Picture this – You’ve just returned to teaching after a year of maternity leave. You’re starting at a new school, and your bub is starting daycare. He gets adenovirus during the first week of students being at school, so you take some time off to care for him. The second week, you start feeling a bit unwell, but hubby is looking after bub so you go to school.
By the end of the day, you can feel your voice slipping away. No biggie, just one more class to get through. Sure, they’re a loud year 9 class who need lots of verbal direction, but it’s just one more class. Soldier on! The next day you wake up with no voice at all.
You go to the doc, and she says you also have adenovirus, and to not speak until your voice returns, which may be by the end of the weekend. It’s currently Thursday. Sure thing doc. Me, a full-time working mumma, not speak – no problem at all! Yeah right! But you follow her advice and take Thursday and Friday off work. You whisper a bit to your family, and every now and then try making actual noise (to no avail).
Sunday night rolls around and you realise doc was 100% serious – you still have no voice at all! Emails start flying, telling your HOD and school you won’t be in again because you still have no voice and aren’t well. The guilt is palatable. It’s the beginning of the year, at your new school, and you’ve been there for a grand total of 4 student days, and it’s already week 3. After further consultation with doc and with school, the school tells you to stay home for the week and get better. Oh the relief, and oh the guilt!
Now comes the prospect of returning to school next week with a significantly reduced vocal ability. Even when my voice does come back, I am to look after it very carefully for another couple of weeks lest I have a relapse. I have many loud classes, and used to be able to handle them fine with my louder voice. It seems this will no longer be the way to go. I need to find ways to work while using my voice as little as possible!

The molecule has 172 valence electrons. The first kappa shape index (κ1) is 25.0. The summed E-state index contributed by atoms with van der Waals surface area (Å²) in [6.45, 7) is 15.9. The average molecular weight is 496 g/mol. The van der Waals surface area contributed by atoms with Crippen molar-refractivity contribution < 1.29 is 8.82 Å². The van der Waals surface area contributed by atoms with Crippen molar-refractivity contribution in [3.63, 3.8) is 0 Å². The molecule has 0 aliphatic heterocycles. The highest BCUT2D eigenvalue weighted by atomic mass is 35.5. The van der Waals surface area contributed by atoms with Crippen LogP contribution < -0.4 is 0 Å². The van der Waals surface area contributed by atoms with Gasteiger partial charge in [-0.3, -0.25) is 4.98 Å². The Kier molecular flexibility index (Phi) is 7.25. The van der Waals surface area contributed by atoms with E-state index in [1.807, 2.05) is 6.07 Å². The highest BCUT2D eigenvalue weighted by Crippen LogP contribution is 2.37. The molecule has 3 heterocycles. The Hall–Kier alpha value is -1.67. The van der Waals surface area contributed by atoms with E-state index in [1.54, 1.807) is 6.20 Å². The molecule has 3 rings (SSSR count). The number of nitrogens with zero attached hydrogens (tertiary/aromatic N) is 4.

Often transitions between activities are the times where you need your loud teacher voice the most. Students are generally talking to each other (whether on task or off…) , there is often a lot of movement, and you need to speak over them in order to get things moving along.
Having a countdown timer is a great way to prepare for transitions, or to signal the end of a particular activity. Have it very visible on the board, even from the very beginning of the activity. That way the students can prepare themselves for when they need to be transitioning.
Do Less Talking
Just talk less.
Ha! You know, just do it!
Realistically, think about the way you teach and the way your class responds. Is there a way you can actually talk less during the lesson? If you’re standing up the front of the class explaining everything and talking the entire lesson, there’s definitely room for change. If it’s you doing all the talking, generally that means it’s you doing all the work, which isn’t right!
Do you actually personally need to explain this particular thing by speaking it out loud? We often feel like if we haven’t physically spoken out loud the content, then there’s no way the students have learnt it, but this certainly isn’t always the case.
Have the students discover the content in a way that isn’t by you talking. Could a YouTube video, or written text, or diagram do it for you? Videos are brilliant in that they often include animations that you can’t, which can really strengthen the learning process. The only issue is finding the right one – but once you do, make sure you bookmark it or save it in some way so you can use it again next time!
See if you can incorporate more group work, or individual work, into your lessons. Using written text is perfect for this, and it doesn’t have to come out of a text book. There are hundreds of ways you can have students interpret the text other than just reading it. Perhaps this lesson they are reading a text individually, then explaining the concept to a partner and work together to answer some simple recall questions. Next lesson they read a text as a group and work on complex questions together. The next lesson they could read the text to a partner, then convert the information into a mind map or diagram. Perhaps the next lesson you give them a detailed diagram and they have to interpret it and write notes or annotations. Find out what your class works well with and enjoys, and use a lot of variety. But don’t be afraid of failure! If you find your class can’t handle a particular type of activity, try it again one more time with more scaffolding, then if it’s still not working simply let it go and move on to something else.